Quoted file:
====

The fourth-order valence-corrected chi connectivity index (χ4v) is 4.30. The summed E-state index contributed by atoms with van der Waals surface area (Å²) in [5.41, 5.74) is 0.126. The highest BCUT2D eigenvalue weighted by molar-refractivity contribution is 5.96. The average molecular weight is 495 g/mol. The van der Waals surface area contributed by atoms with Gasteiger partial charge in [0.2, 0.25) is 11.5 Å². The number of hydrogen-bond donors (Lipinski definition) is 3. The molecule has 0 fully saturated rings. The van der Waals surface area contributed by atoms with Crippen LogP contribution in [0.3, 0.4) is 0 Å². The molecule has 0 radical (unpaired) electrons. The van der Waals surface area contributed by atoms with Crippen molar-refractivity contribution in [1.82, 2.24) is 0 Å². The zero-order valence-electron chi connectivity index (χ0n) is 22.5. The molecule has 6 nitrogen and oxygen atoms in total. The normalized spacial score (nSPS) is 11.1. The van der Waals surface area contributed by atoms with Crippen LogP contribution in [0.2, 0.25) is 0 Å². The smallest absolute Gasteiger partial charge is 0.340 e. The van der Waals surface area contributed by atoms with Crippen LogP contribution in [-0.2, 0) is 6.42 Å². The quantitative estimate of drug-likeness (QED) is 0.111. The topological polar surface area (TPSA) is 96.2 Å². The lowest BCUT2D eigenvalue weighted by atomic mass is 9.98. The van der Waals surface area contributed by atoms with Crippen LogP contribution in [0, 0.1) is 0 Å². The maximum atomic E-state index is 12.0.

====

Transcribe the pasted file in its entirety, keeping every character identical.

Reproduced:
The fourth-order valence-corrected chi connectivity index (χ4v) is 4.30. The summed E-state index contributed by atoms with van der Waals surface area (Å²) in [5.41, 5.74) is 0.126. The highest BCUT2D eigenvalue weighted by molar-refractivity contribution is 5.96. The average molecular weight is 495 g/mol. The van der Waals surface area contributed by atoms with Gasteiger partial charge in [0.2, 0.25) is 11.5 Å². The number of hydrogen-bond donors (Lipinski definition) is 3. The molecule has 0 fully saturated rings. The van der Waals surface area contributed by atoms with Crippen LogP contribution in [0.3, 0.4) is 0 Å². The molecule has 0 radical (unpaired) electrons. The van der Waals surface area contributed by atoms with Crippen molar-refractivity contribution in [1.82, 2.24) is 0 Å². The zero-order valence-electron chi connectivity index (χ0n) is 22.5. The molecule has 6 nitrogen and oxygen atoms in total. The normalized spacial score (nSPS) is 11.1. The van der Waals surface area contributed by atoms with Crippen LogP contribution in [0.2, 0.25) is 0 Å². The smallest absolute Gasteiger partial charge is 0.340 e. The van der Waals surface area contributed by atoms with Crippen LogP contribution in [-0.2, 0) is 6.42 Å². The quantitative estimate of drug-likeness (QED) is 0.111. The topological polar surface area (TPSA) is 96.2 Å². The lowest BCUT2D eigenvalue weighted by atomic mass is 9.98. The van der Waals surface area contributed by atoms with Crippen LogP contribution in [0, 0.1) is 0 Å². The maximum atomic E-state index is 12.0.